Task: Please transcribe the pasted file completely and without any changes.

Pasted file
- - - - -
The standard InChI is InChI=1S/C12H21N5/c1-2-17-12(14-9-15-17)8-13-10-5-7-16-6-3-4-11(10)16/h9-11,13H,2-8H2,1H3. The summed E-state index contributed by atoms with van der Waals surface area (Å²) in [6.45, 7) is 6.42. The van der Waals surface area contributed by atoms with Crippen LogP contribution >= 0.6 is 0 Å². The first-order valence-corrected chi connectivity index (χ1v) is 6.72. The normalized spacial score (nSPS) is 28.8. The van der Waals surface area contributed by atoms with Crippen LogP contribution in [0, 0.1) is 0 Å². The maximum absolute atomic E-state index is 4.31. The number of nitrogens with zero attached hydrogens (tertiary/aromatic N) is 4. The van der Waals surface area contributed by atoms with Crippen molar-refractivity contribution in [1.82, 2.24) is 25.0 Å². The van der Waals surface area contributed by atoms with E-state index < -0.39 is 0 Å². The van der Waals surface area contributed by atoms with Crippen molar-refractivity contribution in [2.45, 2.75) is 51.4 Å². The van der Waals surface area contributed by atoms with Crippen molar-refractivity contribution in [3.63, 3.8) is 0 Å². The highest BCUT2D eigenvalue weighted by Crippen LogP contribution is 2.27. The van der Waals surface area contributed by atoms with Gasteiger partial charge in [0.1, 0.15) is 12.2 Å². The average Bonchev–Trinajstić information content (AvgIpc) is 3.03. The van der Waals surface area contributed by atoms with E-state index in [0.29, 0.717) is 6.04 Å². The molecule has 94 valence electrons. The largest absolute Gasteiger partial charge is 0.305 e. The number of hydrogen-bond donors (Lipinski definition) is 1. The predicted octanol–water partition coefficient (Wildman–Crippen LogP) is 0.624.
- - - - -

The standard InChI is InChI=1S/C12H21N5/c1-2-17-12(14-9-15-17)8-13-10-5-7-16-6-3-4-11(10)16/h9-11,13H,2-8H2,1H3. The summed E-state index contributed by atoms with van der Waals surface area (Å²) in [6.45, 7) is 6.42. The van der Waals surface area contributed by atoms with Crippen LogP contribution >= 0.6 is 0 Å². The first-order valence-corrected chi connectivity index (χ1v) is 6.72. The normalized spacial score (nSPS) is 28.8. The van der Waals surface area contributed by atoms with Crippen LogP contribution in [0, 0.1) is 0 Å². The maximum absolute atomic E-state index is 4.31. The number of nitrogens with zero attached hydrogens (tertiary/aromatic N) is 4. The van der Waals surface area contributed by atoms with Crippen molar-refractivity contribution in [1.82, 2.24) is 25.0 Å². The van der Waals surface area contributed by atoms with E-state index < -0.39 is 0 Å². The van der Waals surface area contributed by atoms with Crippen molar-refractivity contribution in [2.45, 2.75) is 51.4 Å². The van der Waals surface area contributed by atoms with Crippen molar-refractivity contribution in [3.63, 3.8) is 0 Å². The highest BCUT2D eigenvalue weighted by Crippen LogP contribution is 2.27. The van der Waals surface area contributed by atoms with Gasteiger partial charge in [0.1, 0.15) is 12.2 Å². The average Bonchev–Trinajstić information content (AvgIpc) is 3.03. The van der Waals surface area contributed by atoms with E-state index in [0.29, 0.717) is 6.04 Å². The molecule has 94 valence electrons. The largest absolute Gasteiger partial charge is 0.305 e. The number of hydrogen-bond donors (Lipinski definition) is 1. The predicted octanol–water partition coefficient (Wildman–Crippen LogP) is 0.624.